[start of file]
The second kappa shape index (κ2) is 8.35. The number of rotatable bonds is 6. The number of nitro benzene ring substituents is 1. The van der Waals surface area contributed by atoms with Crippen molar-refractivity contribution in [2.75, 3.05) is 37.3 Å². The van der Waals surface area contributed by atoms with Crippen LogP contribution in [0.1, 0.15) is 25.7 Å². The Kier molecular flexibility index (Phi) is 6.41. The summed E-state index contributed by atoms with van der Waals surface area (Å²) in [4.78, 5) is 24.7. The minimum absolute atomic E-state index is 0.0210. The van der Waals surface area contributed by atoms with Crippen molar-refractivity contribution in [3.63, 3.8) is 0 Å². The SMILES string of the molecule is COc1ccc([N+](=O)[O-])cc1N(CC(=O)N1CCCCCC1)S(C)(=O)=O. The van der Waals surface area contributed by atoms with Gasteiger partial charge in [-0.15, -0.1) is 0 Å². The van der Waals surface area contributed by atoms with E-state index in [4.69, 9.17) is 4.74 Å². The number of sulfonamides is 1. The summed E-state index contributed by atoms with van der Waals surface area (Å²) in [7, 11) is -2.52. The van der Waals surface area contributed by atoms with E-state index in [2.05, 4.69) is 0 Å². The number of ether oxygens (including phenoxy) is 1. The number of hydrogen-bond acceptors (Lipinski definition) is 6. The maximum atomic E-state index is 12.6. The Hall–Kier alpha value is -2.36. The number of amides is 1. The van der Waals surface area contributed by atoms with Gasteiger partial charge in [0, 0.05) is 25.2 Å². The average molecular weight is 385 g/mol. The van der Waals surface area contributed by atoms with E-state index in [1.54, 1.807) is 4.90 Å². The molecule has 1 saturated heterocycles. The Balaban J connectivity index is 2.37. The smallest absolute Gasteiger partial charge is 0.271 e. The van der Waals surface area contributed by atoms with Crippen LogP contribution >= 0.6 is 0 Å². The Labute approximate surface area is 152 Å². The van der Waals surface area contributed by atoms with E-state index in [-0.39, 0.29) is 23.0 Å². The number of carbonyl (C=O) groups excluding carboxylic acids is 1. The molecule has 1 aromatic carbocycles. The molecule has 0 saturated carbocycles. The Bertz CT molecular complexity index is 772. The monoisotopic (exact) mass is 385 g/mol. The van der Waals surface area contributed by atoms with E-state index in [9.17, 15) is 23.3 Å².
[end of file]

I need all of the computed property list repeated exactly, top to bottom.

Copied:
The second kappa shape index (κ2) is 8.35. The number of rotatable bonds is 6. The number of nitro benzene ring substituents is 1. The van der Waals surface area contributed by atoms with Crippen molar-refractivity contribution in [2.75, 3.05) is 37.3 Å². The van der Waals surface area contributed by atoms with Crippen LogP contribution in [0.1, 0.15) is 25.7 Å². The Kier molecular flexibility index (Phi) is 6.41. The summed E-state index contributed by atoms with van der Waals surface area (Å²) in [4.78, 5) is 24.7. The minimum absolute atomic E-state index is 0.0210. The van der Waals surface area contributed by atoms with Crippen molar-refractivity contribution in [3.63, 3.8) is 0 Å². The SMILES string of the molecule is COc1ccc([N+](=O)[O-])cc1N(CC(=O)N1CCCCCC1)S(C)(=O)=O. The van der Waals surface area contributed by atoms with Gasteiger partial charge in [-0.15, -0.1) is 0 Å². The van der Waals surface area contributed by atoms with E-state index in [4.69, 9.17) is 4.74 Å². The number of sulfonamides is 1. The summed E-state index contributed by atoms with van der Waals surface area (Å²) in [7, 11) is -2.52. The van der Waals surface area contributed by atoms with E-state index in [2.05, 4.69) is 0 Å². The number of ether oxygens (including phenoxy) is 1. The number of hydrogen-bond acceptors (Lipinski definition) is 6. The maximum atomic E-state index is 12.6. The Hall–Kier alpha value is -2.36. The number of amides is 1. The van der Waals surface area contributed by atoms with Gasteiger partial charge in [0, 0.05) is 25.2 Å². The average molecular weight is 385 g/mol. The van der Waals surface area contributed by atoms with E-state index in [1.54, 1.807) is 4.90 Å². The molecule has 1 saturated heterocycles. The Balaban J connectivity index is 2.37. The smallest absolute Gasteiger partial charge is 0.271 e. The van der Waals surface area contributed by atoms with Crippen LogP contribution >= 0.6 is 0 Å². The Labute approximate surface area is 152 Å². The van der Waals surface area contributed by atoms with E-state index in [-0.39, 0.29) is 23.0 Å². The number of carbonyl (C=O) groups excluding carboxylic acids is 1. The molecule has 1 aromatic carbocycles. The molecule has 0 saturated carbocycles. The Bertz CT molecular complexity index is 772. The monoisotopic (exact) mass is 385 g/mol. The van der Waals surface area contributed by atoms with E-state index in [9.17, 15) is 23.3 Å².